The Act contains key provisions to control common pollutants which, at the time of the 1970 amendments, formed dense, visible smog in many of the nation’s cities and industrial centers. To protect public health and welfare nationwide, the law requires EPA to establish national ambient air quality standards based on the latest science, and requires states to adopt enforceable plans to achieve the standards. State plans also must control emissions that drift across state lines and harm air quality in downwind states. Congress designed the law to minimize pollution increases from growing numbers of motor vehicles, and from new or expanded stationary sources (i.e., power plants, industrial plants, and other facilities that are not mobile). The law calls for new stationary sources to be built with best technology, and allows less stringent standards for existing stationary sources.You may need a PDF reader to view files on this page. See EPA’s About PDF page to learn more.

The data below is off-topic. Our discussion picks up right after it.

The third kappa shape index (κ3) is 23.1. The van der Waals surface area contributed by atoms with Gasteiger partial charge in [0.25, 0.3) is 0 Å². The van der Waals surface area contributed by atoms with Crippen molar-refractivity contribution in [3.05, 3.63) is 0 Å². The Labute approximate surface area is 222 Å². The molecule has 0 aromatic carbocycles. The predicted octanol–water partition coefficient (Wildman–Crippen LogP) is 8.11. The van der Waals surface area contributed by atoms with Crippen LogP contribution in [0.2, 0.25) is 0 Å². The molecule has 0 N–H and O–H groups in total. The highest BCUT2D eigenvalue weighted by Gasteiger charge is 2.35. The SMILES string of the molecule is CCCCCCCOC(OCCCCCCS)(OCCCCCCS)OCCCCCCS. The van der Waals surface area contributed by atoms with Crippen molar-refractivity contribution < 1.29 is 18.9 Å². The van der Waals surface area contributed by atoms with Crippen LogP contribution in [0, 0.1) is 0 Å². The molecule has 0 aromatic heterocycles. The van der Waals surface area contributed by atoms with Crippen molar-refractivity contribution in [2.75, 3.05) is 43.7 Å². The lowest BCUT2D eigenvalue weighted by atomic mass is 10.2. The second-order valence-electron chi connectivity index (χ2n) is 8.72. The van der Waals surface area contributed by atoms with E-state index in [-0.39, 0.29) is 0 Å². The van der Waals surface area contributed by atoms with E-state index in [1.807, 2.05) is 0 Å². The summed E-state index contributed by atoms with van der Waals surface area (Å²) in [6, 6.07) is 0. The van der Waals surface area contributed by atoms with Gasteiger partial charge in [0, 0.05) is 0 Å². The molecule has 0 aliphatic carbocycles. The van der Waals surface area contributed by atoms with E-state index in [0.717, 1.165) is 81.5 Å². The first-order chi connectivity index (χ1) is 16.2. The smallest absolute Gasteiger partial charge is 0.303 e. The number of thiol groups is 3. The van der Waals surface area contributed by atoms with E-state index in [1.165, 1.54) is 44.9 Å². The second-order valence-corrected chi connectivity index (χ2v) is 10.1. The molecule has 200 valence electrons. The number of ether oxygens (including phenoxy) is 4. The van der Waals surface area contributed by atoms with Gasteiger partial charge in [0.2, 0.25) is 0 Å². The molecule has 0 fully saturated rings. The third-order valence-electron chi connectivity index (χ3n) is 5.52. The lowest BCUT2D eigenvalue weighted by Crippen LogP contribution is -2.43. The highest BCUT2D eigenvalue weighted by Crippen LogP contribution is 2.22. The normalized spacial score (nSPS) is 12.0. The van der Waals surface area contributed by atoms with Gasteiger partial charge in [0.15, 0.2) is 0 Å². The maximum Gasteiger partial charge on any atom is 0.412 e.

- The Clean Air Act in a Nutshell: How It Works (PDF)(23 pp, 250 K, March 22, 2013)